Capturing Childhood


Anyone that knows me knows that I love to capture a moment. If you are a family member or friend you’ve posed for me countless times and most likely have received a framed print or another photo gift in the course of our relationship. 

I am a firm believer in capturing candid and everyday moments. While I appreciate a posed photo as much as the next person my goal when taking pictures of my toddler is to capture these fleeting moments that make up his childhood because we all know it goes too fast. 

Here are a few of my favorite tips in capturing candid childhood photos.

Have fun!

My favorite photos of my son are ones I’ve snapped midplay. I am enjoying a moment just as much as he is, I take a quick picture and am right back to playing. I do not (always) sit there and beg for a smile or do my crazy make a smile happen dance. I am just enjoying my time with him. Most times, the photo happens so fast he doesn’t even realize I’ve taken a picture. Your child most likely acts differently when they know the camera is out. Any parent who has scheduled family photos can attest to this. Try getting your camera out discreetly. As much as a prize-winning smile of my son fills my heart, it’s the simple moments that I never want to forget. 

Natural light

Utilize natural light when you are able to. Turn off any artificial light source. Open the windows. Play near an open doorway or a large window. Head outside. Avoid flash when you are able to as well.

When composing your photo try a new perspective

Instead of trying to capture your child putting together a puzzle or playing in the sand and getting a big grin why not try a bird’s eye view? Also, think about the whole photo. Try to rid the photo frame of any distractions. I’m not saying you need to clear out your entire living room (ours also serves as the playroom, so that’s never happening) but just pay attention to your surroundings. Do you know you want to capture your child playing with the trains? Move the vacuum out of the background before you get on their level. If it doesn’t add to the story you are trying to tell it doesn’t need to be there.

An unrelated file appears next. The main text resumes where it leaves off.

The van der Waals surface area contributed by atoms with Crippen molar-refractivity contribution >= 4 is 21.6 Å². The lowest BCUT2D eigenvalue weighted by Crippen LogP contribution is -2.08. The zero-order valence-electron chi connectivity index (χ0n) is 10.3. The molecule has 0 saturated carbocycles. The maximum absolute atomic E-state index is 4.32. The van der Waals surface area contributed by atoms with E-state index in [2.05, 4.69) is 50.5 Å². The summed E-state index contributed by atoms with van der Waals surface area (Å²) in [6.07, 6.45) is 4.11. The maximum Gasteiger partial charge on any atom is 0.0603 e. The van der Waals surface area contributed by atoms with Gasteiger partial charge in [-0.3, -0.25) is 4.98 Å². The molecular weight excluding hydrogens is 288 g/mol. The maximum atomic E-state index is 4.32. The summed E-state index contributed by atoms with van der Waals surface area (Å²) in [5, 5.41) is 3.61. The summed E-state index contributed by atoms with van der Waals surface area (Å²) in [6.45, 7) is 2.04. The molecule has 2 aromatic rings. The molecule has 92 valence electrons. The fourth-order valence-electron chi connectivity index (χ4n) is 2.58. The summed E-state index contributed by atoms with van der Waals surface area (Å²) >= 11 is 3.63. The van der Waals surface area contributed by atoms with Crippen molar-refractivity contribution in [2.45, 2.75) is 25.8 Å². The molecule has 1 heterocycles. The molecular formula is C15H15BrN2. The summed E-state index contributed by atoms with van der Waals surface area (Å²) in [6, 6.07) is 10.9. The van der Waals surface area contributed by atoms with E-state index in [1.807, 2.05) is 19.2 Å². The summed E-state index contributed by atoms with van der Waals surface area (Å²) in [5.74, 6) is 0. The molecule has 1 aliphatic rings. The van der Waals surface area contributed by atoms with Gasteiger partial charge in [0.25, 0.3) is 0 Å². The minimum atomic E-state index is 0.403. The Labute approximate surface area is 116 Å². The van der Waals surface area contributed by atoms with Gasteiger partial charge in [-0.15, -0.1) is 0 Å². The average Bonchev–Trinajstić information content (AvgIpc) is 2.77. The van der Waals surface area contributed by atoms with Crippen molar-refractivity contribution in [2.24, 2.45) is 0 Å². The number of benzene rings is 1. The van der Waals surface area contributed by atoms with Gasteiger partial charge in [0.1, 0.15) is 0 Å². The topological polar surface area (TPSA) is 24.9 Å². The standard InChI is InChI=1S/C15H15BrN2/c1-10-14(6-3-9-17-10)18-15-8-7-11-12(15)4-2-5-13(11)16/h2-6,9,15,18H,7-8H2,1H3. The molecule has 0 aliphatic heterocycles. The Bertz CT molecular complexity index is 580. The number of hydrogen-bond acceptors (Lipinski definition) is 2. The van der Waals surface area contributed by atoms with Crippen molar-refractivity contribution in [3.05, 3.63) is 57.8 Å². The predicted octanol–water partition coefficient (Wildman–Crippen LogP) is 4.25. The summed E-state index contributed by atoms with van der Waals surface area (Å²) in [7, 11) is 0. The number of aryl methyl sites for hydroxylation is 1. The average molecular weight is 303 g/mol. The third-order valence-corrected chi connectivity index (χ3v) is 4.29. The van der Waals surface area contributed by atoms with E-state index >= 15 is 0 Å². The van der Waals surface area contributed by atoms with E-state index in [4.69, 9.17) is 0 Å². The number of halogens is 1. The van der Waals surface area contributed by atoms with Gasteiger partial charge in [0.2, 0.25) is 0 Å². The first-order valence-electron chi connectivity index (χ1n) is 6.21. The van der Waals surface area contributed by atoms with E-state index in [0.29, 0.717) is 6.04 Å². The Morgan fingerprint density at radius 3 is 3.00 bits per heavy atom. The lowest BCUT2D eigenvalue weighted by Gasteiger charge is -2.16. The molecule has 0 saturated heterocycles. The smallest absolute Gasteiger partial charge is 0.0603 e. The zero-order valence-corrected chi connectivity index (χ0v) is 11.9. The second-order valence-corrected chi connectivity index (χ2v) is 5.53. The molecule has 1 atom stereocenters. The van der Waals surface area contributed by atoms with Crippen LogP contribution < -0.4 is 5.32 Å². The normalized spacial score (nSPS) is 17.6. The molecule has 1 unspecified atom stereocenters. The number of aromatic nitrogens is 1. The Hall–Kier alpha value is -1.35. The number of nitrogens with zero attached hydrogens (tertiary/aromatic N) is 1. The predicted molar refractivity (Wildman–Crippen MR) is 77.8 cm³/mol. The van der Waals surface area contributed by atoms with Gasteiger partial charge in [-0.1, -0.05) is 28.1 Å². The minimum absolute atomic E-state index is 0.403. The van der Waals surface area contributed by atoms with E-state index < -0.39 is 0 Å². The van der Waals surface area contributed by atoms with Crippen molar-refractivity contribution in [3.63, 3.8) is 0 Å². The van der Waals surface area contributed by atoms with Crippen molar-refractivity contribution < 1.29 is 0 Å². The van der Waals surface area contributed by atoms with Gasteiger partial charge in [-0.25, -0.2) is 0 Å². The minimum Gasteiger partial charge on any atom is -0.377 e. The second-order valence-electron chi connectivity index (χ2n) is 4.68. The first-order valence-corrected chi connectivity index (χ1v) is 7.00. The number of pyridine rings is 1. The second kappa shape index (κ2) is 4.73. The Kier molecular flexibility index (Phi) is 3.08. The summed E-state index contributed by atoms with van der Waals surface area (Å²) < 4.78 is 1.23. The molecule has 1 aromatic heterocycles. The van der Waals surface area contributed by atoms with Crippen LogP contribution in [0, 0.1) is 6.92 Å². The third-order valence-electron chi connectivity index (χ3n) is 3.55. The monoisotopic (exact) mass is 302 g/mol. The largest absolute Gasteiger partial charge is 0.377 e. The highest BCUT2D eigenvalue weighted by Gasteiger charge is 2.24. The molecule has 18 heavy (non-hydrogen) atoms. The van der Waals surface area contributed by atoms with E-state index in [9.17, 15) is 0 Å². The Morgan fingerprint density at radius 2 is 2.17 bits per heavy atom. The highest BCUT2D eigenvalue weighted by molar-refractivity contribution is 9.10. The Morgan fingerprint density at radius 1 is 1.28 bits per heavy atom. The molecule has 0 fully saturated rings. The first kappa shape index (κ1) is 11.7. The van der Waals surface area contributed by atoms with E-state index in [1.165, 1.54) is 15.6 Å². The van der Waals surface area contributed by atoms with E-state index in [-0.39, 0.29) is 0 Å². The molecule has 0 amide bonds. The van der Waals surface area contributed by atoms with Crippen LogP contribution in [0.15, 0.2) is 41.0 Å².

Capture the details

Never want to forget the little fat dimples in their fingers? Take a photo cropped in tight of them holding their favorite toy and let those dimples be the star of the show. Feet seem to be doubling in size every couple of weeks, and you can’t ever remember when they were tiny? Capture them once in a while to remember them perfectly at that time in their life. We don’t often forget to get our camera out in the big, momentous times in our little one’s lives but I encourage you to capture the small moments and details as well. 

Tell a story

When capturing photos of your child think of the photo you are trying to tell. Be patient and wait for the story to unfold naturally. Don’t be discouraged if it doesn’t and don’t force it. Maybe you got your child all dressed up to go play in the snow. You bundled them up, grabbed your camera and waited for a glorious first snow of the season photo. Only to be met by them trying to peel everything off, tears when you tried to keep them from freezing, and you returning back inside 2 minutes later. It happens. And if you want to really capture an authentic childhood, hopefully, you took a picture of it. 

Or in this case, I really just wanted a picture of him walking through the sunflowers but he just wanted to dig in the dirt